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County deals with large voter turnout and tight races

School issue passed. Some races in limbo. Gunni goes green…
The state’s first all-mail election didn’t make for a speedy process in Gunnison County. A large number of local voters waited until Election Day, Tuesday, November 4 to cast their votes and that, plus scores of people registering to vote on Tuesday, helped to trigger a clog in the county elections system. Results weren’t known until almost 24 hours after the polls closed and some of the contests were extremely tight.
“Some of these races could change from the unofficial results released today,” said head county election official Diane Folowell Wednesday evening.

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Folowell said the office tabulated 5,822 ballots on Tuesday before calling it a night about 8:30. On Wednesday, they verified and counted more than another 2,000 ballots that were received on Tuesday. She said turnout was huge for a mid-term general election (7,026 total ballots cast) and the Gunnison County election’s office was swamped on Tuesday with people asking for fresh ballots and almost 100 people coming in to register to vote.

“It was like running an election during a presidential year,” she said. “We had expected people would mail in or bring in their ballots early but we were busy all day and at 7 o’clock Tuesday there were lines at all three polling places.”
Two years ago during the presidential election, 7,995 votes were cast in the county.
A big difference this year was that even ballots dropped off at the polling centers were treated as mail ballots. So election judges had to go through a time-consuming verification process with signatures before even starting the tabulation process. And instead of scanning ballots at the individual polling places, ballots had to be returned to the county’s main election office in the Blackstock Government Center in Gunnison to be counted. Technical issues with the older, slow scanners also apparently played a part in the delays.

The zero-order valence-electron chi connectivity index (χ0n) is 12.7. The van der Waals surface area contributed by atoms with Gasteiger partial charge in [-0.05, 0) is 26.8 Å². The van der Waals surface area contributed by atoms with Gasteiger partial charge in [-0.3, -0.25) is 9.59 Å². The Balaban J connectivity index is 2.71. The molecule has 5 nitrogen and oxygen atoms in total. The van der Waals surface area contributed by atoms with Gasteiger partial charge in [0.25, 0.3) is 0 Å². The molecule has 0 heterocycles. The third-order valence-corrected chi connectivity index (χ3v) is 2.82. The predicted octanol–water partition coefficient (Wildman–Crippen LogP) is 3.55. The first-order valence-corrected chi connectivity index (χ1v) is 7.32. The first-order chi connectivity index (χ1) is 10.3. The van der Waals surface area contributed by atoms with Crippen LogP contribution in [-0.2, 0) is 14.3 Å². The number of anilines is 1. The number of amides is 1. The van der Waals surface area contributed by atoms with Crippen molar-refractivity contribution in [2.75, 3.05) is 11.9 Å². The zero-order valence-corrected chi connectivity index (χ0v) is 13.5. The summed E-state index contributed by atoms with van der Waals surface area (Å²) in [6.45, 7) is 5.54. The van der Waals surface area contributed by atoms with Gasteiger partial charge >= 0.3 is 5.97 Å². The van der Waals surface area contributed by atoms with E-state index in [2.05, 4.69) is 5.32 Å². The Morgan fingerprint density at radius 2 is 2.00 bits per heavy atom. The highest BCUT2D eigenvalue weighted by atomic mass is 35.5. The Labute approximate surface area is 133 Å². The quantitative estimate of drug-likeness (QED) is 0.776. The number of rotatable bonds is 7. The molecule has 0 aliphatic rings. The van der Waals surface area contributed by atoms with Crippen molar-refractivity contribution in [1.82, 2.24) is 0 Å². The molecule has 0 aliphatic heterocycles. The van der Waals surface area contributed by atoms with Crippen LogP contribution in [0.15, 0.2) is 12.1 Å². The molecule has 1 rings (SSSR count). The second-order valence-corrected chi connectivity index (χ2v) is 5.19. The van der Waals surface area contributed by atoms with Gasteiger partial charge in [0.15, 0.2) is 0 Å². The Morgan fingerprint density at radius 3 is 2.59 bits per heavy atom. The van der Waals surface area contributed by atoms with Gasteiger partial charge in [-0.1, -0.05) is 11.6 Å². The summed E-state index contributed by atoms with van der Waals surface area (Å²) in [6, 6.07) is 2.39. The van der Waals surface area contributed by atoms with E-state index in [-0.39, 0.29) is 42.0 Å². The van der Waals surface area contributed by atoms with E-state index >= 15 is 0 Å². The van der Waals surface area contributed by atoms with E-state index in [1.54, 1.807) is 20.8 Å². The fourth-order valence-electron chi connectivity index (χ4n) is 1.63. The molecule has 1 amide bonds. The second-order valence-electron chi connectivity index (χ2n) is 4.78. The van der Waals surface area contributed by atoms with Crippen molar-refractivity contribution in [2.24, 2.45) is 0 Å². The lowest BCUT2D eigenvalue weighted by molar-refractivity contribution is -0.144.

“For whatever reason, many people didn’t use the ballot that was mailed to them,” Folowell explained.
“Plus we had the people coming in and register to vote on Tuesday since we now have same day registration in the state. Most appeared to be students from Western. All that made for an overwhelming day. We didn’t know what to expect and it exceeded expectations. It was pretty amazing and we are thrilled with the numbers but it set us back,” she said.

Official results depend on ballots still to be counted
When all the ballots were finally counted Wednesday, November 5 about 5:30, there were some tight races. But the election office has several categories of ballots that are outstanding that can be received and tallied up until Wednesday, November 12 at 5 p.m. They include ballots coming from citizens living overseas, such as military personnel; provisional ballots that need to be rectified by the voter; and ballots that had discrepancies and need to be corrected. Folowell estimated there could be as many as 150 such ballots out there. That could certainly switch up some of the races.
“We send those voters letters notifying them of the situation and they have until next Wednesday to correct the problems,” she said.
Crested Butte sales tax in limbo
Unofficial results showed that the town of Crested Butte’s sales tax increase proposal was essentially deadlocked. The unofficial numbers had 392 people voting against the increase with 390 citizens voting for it.
Mayor Aaron Huckstep said among other things, this result made it very clear that one person’s vote can make a huge difference.
“We don’t have to sort it out until January 1 so that’s a plus,” he concluded. “I think everyone on the staff and council knew it would be a tight issue and frankly, I’m happy that it is that close. Unfortunately the issue itself lost a lot of steam because of the Whatever event in September.